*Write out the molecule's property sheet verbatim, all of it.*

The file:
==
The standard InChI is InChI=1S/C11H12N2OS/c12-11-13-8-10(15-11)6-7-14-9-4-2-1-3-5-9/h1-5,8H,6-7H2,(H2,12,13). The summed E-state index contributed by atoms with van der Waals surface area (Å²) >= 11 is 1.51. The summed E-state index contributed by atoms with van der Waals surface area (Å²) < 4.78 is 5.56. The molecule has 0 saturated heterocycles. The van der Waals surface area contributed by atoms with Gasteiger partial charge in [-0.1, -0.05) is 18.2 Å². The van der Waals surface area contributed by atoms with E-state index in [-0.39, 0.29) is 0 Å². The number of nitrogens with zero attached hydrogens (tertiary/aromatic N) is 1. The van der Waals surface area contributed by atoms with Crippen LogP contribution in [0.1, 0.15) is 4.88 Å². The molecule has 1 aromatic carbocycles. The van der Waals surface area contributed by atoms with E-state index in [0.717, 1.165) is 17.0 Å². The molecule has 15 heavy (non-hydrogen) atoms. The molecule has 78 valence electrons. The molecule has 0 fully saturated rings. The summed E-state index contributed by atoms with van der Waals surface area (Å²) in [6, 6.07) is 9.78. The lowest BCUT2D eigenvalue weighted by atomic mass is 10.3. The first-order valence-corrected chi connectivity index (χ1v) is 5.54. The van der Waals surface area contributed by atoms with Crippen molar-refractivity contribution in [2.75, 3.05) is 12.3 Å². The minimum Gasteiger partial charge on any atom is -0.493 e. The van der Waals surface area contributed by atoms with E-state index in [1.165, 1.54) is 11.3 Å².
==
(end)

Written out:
The standard InChI is InChI=1S/C11H12N2OS/c12-11-13-8-10(15-11)6-7-14-9-4-2-1-3-5-9/h1-5,8H,6-7H2,(H2,12,13). The summed E-state index contributed by atoms with van der Waals surface area (Å²) >= 11 is 1.51. The summed E-state index contributed by atoms with van der Waals surface area (Å²) < 4.78 is 5.56. The molecule has 0 saturated heterocycles. The van der Waals surface area contributed by atoms with Gasteiger partial charge in [-0.1, -0.05) is 18.2 Å². The van der Waals surface area contributed by atoms with E-state index in [-0.39, 0.29) is 0 Å². The number of nitrogens with zero attached hydrogens (tertiary/aromatic N) is 1. The van der Waals surface area contributed by atoms with Crippen LogP contribution in [0.1, 0.15) is 4.88 Å². The molecule has 1 aromatic carbocycles. The van der Waals surface area contributed by atoms with E-state index in [0.717, 1.165) is 17.0 Å². The molecule has 15 heavy (non-hydrogen) atoms. The molecule has 78 valence electrons. The molecule has 0 fully saturated rings. The summed E-state index contributed by atoms with van der Waals surface area (Å²) in [6, 6.07) is 9.78. The lowest BCUT2D eigenvalue weighted by atomic mass is 10.3. The first-order valence-corrected chi connectivity index (χ1v) is 5.54. The van der Waals surface area contributed by atoms with Crippen molar-refractivity contribution in [2.75, 3.05) is 12.3 Å². The minimum Gasteiger partial charge on any atom is -0.493 e. The van der Waals surface area contributed by atoms with E-state index in [1.165, 1.54) is 11.3 Å².